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Baboon dey chop" - Ambolley 10/9/2007
This is unfair but, it is real. Some Ghanaian composers are reaping where they have not sown. They are benefiting from the royalties of other composers simply because they are registered members of the Copyright Society of Ghana (COSGA).
In Ghana, composers have been categorised into groups — A, B and C — based on popularity of their works. Thus, a musician whose work is used more frequently on radio, television and in hotels, restaurants and night clubs, is supposedly under international copyright rules, to be paid more than others who do not enjoy such popularity. However, in Ghana, it is not the case.

Composers in category C who enjoy airplay are paid from the sweat of those in category A, denying the original composer his or her full due.

ne of Ghana’s ace musicians, Gyedu Blay Ambolley of ‘Simigwa’ fame says “this is not right; it must stop”. In an interview with The Spectator, he explained: “A lot of composers are hungry and dying as paupers because they never enjoy fully, the fruits of their labour. How can you share the royalty from your music with several people? Why?”, he asked.

As a member of COSGA, Ambolley expects the Copyright Society to see to his interest as a composer but unfortunately, the mechanism for sharing the money leaves much to be desired.

“Though a lot of noise has been made about this situation, nothing has been done to rectify it,” he said.

According to Ambolley, if an executive producer finances a musical project, he arranges with the composer (the one who writes the music), to recoup the capital invested in the production. If any profit accrues subsequently, it will be shared equally between the composer and the executive producer. If such an arrangement is done, such royalties become untouchable.

Ambolley stated that in the United States of America and Europe, personnel from Copyright Office go from place to place, noting, the music that is performed in order to collect the royalties due composers.

In Ghana, COSGA does not do this, he charged.

In reaction to these concerns, Nana K. K. Yeboah, Vetting Officer of COSGA, said in the absence of a logging system for effective monitoring and collection of royalties due composers and producers, COSGA has designed its own mechanism.

He said a body has been set up consisting of various artistes and interest groups including MUSIGA, to determine the mode of distribution of royalties. “So long as one is registered with COSGA that artiste will definitely receive an amount based on popularity air play and sales.”

The more one’s work is used commercially the more royalty one will receive. This is done every six months. However those whose works have not been aired received a token amount.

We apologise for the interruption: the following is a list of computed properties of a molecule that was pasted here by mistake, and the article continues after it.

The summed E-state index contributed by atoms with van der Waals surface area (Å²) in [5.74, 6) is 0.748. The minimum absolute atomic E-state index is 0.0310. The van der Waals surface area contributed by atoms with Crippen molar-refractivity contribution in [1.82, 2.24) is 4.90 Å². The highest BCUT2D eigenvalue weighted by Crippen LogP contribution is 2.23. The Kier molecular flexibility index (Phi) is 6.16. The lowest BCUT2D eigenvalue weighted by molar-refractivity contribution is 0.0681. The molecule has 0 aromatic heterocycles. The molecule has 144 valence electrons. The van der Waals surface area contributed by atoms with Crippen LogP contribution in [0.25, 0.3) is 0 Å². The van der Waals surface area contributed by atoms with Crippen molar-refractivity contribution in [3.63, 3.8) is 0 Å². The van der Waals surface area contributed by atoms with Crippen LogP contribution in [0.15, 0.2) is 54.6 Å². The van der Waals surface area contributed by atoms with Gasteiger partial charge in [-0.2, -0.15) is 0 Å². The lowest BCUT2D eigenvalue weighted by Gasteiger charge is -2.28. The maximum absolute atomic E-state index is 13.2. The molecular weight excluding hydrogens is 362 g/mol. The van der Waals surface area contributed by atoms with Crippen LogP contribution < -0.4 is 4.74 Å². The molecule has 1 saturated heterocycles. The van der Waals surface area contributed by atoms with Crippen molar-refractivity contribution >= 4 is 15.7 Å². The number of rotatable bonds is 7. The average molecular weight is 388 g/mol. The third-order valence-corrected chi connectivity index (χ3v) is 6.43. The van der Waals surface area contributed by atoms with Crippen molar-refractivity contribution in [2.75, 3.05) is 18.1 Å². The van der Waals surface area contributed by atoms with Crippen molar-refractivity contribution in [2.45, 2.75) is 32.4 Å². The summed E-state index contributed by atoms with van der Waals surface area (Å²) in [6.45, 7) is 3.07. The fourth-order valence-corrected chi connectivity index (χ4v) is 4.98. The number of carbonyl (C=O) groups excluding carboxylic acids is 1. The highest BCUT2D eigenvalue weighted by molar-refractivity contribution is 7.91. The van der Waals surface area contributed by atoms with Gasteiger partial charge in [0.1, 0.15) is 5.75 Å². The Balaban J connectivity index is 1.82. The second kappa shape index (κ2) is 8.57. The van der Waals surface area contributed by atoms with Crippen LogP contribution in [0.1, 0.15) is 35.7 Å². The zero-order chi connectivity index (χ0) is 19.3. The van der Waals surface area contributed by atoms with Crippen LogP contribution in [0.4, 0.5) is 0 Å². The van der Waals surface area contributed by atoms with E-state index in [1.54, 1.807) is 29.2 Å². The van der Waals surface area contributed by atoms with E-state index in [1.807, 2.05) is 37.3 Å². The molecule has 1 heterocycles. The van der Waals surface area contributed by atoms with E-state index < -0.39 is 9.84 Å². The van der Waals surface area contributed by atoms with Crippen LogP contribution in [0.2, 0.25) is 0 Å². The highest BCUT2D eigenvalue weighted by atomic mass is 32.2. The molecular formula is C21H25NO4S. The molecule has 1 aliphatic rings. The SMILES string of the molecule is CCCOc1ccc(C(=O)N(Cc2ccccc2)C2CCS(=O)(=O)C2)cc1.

Asked why a non active registered member should receive such an amount, Nana Yeboah said this is to motivate them particularly the old ones most of whom receive no pension at all.

But this is what Ambolley is furious about. “You are either a composer or you are not,” he argued. “Your work must sustain you. Under the present system, it means that anybody can get a few cassettes, put anything on it, call it music and register it with COSGA.

Professional or not, such people go round boasting that they are musicians or composers, and whether the work sells or not, they are entitled to something, and this something – whether it is token or not – is coming from what the hardworking creative musicians, not to be misunderstood, Ambolley explained, “all have sweated to create,” Ambolley complained, concluding with a question: “Why?” All of us are sympathetic towards the aged, but this is business. The arrangement must be worked out well. If COSGA wants to help old people (and all of us want to) a fund could be set up to do that.”

Ambolley revealed a new system of payment that has been worked out by Metro TV. To avoid all the hullabaloo, about who deserves to receive what from airplay and performance, Metro TV now pays composers and performers directly. A musician who performs the music of another musician on Metro TV now gets paid 40 per cent while 60 per cent goes to the musician whose work has been performed.

At the offices of Metro TV, Mr Abdulai Habib the Commercial Manager explained that the rationale for paying the royalty directly to the composers and performers is to reward them for the use of their music on their network. This is done quarterly.

In a comment, Mr Carlos Sakyi, a music rights advocate, said artistes have not benefited from the use of their works as the existing system of royalty collection by COSGA is bad, with no transparency or accountability.

As an interim measure, he said, a number of musicians appealed to Metro TV on the issue as they felt they were not receiving their due. To eliminate the inefficiencies in the system, Metro TV decided to pay composers 60 per cent and performers 40 per cent.


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